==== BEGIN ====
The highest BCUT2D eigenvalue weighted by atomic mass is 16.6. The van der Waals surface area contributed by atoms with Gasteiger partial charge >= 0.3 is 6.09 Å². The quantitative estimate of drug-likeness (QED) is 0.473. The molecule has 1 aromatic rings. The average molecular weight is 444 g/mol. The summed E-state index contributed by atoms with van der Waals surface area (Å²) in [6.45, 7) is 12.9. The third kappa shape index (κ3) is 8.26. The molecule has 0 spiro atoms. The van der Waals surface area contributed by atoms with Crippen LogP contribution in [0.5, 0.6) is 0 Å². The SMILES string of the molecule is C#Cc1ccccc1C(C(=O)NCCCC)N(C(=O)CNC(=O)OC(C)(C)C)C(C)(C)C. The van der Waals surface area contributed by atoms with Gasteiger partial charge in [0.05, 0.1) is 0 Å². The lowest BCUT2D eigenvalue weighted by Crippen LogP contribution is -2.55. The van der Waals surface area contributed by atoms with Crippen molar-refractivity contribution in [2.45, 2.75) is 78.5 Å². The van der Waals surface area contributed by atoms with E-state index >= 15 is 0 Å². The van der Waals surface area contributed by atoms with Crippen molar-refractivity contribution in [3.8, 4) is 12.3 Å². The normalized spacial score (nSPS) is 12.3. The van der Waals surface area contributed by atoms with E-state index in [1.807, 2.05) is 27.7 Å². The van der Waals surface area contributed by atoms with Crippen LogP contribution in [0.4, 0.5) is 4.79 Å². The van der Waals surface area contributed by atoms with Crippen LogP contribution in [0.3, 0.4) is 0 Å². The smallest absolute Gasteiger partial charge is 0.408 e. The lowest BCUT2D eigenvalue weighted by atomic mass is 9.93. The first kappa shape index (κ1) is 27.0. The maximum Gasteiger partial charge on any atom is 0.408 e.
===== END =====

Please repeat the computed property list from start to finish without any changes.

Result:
The highest BCUT2D eigenvalue weighted by atomic mass is 16.6. The van der Waals surface area contributed by atoms with Gasteiger partial charge >= 0.3 is 6.09 Å². The quantitative estimate of drug-likeness (QED) is 0.473. The molecule has 1 aromatic rings. The average molecular weight is 444 g/mol. The summed E-state index contributed by atoms with van der Waals surface area (Å²) in [6.45, 7) is 12.9. The third kappa shape index (κ3) is 8.26. The molecule has 0 spiro atoms. The van der Waals surface area contributed by atoms with Crippen LogP contribution in [0.5, 0.6) is 0 Å². The SMILES string of the molecule is C#Cc1ccccc1C(C(=O)NCCCC)N(C(=O)CNC(=O)OC(C)(C)C)C(C)(C)C. The van der Waals surface area contributed by atoms with Gasteiger partial charge in [0.05, 0.1) is 0 Å². The lowest BCUT2D eigenvalue weighted by Crippen LogP contribution is -2.55. The van der Waals surface area contributed by atoms with Crippen molar-refractivity contribution in [2.45, 2.75) is 78.5 Å². The van der Waals surface area contributed by atoms with E-state index >= 15 is 0 Å². The van der Waals surface area contributed by atoms with Crippen molar-refractivity contribution in [3.8, 4) is 12.3 Å². The normalized spacial score (nSPS) is 12.3. The van der Waals surface area contributed by atoms with E-state index in [1.807, 2.05) is 27.7 Å². The van der Waals surface area contributed by atoms with Crippen LogP contribution in [0.4, 0.5) is 4.79 Å². The van der Waals surface area contributed by atoms with Crippen LogP contribution in [0.3, 0.4) is 0 Å². The smallest absolute Gasteiger partial charge is 0.408 e. The lowest BCUT2D eigenvalue weighted by atomic mass is 9.93. The first kappa shape index (κ1) is 27.0. The maximum Gasteiger partial charge on any atom is 0.408 e.